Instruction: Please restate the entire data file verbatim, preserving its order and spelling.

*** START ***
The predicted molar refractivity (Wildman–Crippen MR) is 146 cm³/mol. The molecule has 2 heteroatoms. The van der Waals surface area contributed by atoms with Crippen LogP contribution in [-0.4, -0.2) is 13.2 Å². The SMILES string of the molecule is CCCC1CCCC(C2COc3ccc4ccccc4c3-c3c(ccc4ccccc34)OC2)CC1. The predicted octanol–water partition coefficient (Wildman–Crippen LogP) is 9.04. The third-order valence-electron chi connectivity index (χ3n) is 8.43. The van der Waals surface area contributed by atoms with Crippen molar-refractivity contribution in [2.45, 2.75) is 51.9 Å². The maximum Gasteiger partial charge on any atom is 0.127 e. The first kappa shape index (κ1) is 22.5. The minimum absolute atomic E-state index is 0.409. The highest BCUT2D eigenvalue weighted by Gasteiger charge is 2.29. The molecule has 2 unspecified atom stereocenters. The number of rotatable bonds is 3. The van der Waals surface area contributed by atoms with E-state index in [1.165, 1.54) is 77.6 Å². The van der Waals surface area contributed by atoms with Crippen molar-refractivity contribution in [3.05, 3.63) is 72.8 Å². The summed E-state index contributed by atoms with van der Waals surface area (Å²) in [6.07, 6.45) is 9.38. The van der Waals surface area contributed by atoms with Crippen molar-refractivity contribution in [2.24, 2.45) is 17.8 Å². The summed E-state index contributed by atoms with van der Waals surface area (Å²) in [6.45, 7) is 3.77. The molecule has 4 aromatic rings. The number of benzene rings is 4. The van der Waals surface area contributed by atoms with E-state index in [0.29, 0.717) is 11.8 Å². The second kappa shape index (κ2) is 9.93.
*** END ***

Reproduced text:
The predicted molar refractivity (Wildman–Crippen MR) is 146 cm³/mol. The molecule has 2 heteroatoms. The van der Waals surface area contributed by atoms with Crippen LogP contribution in [-0.4, -0.2) is 13.2 Å². The SMILES string of the molecule is CCCC1CCCC(C2COc3ccc4ccccc4c3-c3c(ccc4ccccc34)OC2)CC1. The predicted octanol–water partition coefficient (Wildman–Crippen LogP) is 9.04. The third-order valence-electron chi connectivity index (χ3n) is 8.43. The van der Waals surface area contributed by atoms with Crippen molar-refractivity contribution in [2.45, 2.75) is 51.9 Å². The maximum Gasteiger partial charge on any atom is 0.127 e. The first kappa shape index (κ1) is 22.5. The minimum absolute atomic E-state index is 0.409. The highest BCUT2D eigenvalue weighted by Gasteiger charge is 2.29. The molecule has 2 unspecified atom stereocenters. The number of rotatable bonds is 3. The van der Waals surface area contributed by atoms with E-state index in [1.165, 1.54) is 77.6 Å². The van der Waals surface area contributed by atoms with Crippen molar-refractivity contribution in [3.05, 3.63) is 72.8 Å². The summed E-state index contributed by atoms with van der Waals surface area (Å²) in [6.07, 6.45) is 9.38. The van der Waals surface area contributed by atoms with Crippen molar-refractivity contribution in [2.24, 2.45) is 17.8 Å². The summed E-state index contributed by atoms with van der Waals surface area (Å²) in [6.45, 7) is 3.77. The molecule has 4 aromatic rings. The number of benzene rings is 4. The van der Waals surface area contributed by atoms with E-state index in [0.29, 0.717) is 11.8 Å². The second kappa shape index (κ2) is 9.93.